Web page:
The Deal: REIT Plans Underlie Hudson's Bay $2.9B Saks bid
NEW YORK (The Deal) -- Once it acquires luxury department store chain Saks
The cash generated by selling shares in the new public company would be a way to pay down the debt financing the deal, the source said.
Cutting into long-term profitability, however, will be all the rent Hudson's Bay would then have to pay once it starts leasing the store locations both it and Saks currently own.
Hudson's Bay declined to comment on its post-acquisition plans.
Hudson's Bay's stores sit on some of the most expensive real estate in the world, including Lord & Taylor's Fifth Avenue location in New York City and Toronto locations. Now, it would be adding another top-of-the-line locale: Saks' own Fifth Avenue flagship location.
In a REIT structure, the owned real estate is separated from the operating company, and then leased back to the operating company, pays rent at market rates. The rent the REIT collects is how it makes its money, and how it pays not only shareholders, but also affords to pay the property taxes, which are no longer on the operating company's books.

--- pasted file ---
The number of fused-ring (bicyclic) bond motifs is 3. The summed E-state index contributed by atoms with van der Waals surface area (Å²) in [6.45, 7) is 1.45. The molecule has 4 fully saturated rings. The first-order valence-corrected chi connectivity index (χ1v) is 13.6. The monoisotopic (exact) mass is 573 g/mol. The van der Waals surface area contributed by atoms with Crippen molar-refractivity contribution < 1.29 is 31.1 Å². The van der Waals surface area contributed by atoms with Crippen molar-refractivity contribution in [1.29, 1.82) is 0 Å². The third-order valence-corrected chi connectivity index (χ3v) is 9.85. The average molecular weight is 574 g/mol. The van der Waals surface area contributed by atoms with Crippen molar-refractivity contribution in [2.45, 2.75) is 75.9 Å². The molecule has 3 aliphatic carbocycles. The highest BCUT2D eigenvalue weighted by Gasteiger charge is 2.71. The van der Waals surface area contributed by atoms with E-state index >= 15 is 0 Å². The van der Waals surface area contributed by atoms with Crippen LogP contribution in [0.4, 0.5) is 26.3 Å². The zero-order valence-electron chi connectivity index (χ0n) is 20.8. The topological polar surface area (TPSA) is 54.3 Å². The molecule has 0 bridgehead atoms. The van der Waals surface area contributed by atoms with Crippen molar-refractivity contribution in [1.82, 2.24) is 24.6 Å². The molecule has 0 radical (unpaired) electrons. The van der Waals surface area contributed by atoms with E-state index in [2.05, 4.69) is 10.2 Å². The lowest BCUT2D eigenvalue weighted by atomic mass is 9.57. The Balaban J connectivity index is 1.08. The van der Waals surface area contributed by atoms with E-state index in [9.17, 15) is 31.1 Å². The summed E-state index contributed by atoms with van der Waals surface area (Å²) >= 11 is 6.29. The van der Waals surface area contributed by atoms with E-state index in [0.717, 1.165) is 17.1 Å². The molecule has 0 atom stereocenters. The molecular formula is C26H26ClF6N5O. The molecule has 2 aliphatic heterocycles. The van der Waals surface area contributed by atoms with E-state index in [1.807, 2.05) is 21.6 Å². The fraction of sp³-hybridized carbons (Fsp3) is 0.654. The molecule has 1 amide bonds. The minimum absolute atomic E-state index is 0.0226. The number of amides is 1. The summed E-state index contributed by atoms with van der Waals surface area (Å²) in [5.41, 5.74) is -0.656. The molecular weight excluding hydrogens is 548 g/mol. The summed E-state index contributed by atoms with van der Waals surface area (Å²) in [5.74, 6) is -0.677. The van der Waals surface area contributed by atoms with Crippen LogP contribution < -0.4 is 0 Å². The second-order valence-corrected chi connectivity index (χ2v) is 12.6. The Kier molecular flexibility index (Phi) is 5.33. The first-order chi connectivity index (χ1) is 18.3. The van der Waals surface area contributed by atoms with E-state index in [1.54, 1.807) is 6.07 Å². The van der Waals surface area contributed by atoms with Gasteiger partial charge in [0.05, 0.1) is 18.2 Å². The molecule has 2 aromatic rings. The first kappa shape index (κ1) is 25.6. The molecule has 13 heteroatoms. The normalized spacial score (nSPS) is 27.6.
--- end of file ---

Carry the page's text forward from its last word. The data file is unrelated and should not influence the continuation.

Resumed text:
Still, making it a more reasonable deal economically is the fact that retailers these days also tend to be landlords.
At the Fifth Avenue location, for example, Saks can sublet space to high-end boutiques such as Louis Vuitton. Or alternatively, the high-end boutique would rent from the REIT, so that Saks would not have to lease the entire department store space.
It would then be those high-end boutiques that would have the headaches of managing and moving inventory, not Saks or Hudson's Bay, the source suggested.
The $2.9 billion Hudson's Bay is paying for luxury department store chain Saks Inc. is nearly 11.2 times its estimated $260 million in forward EBITDA for fiscal 2014, ending Jan. 31, 2014.
The purchase price is also about 10.7 times the $271 million in trailing EBITDA it generated in fiscal 2013 ended Feb. 2.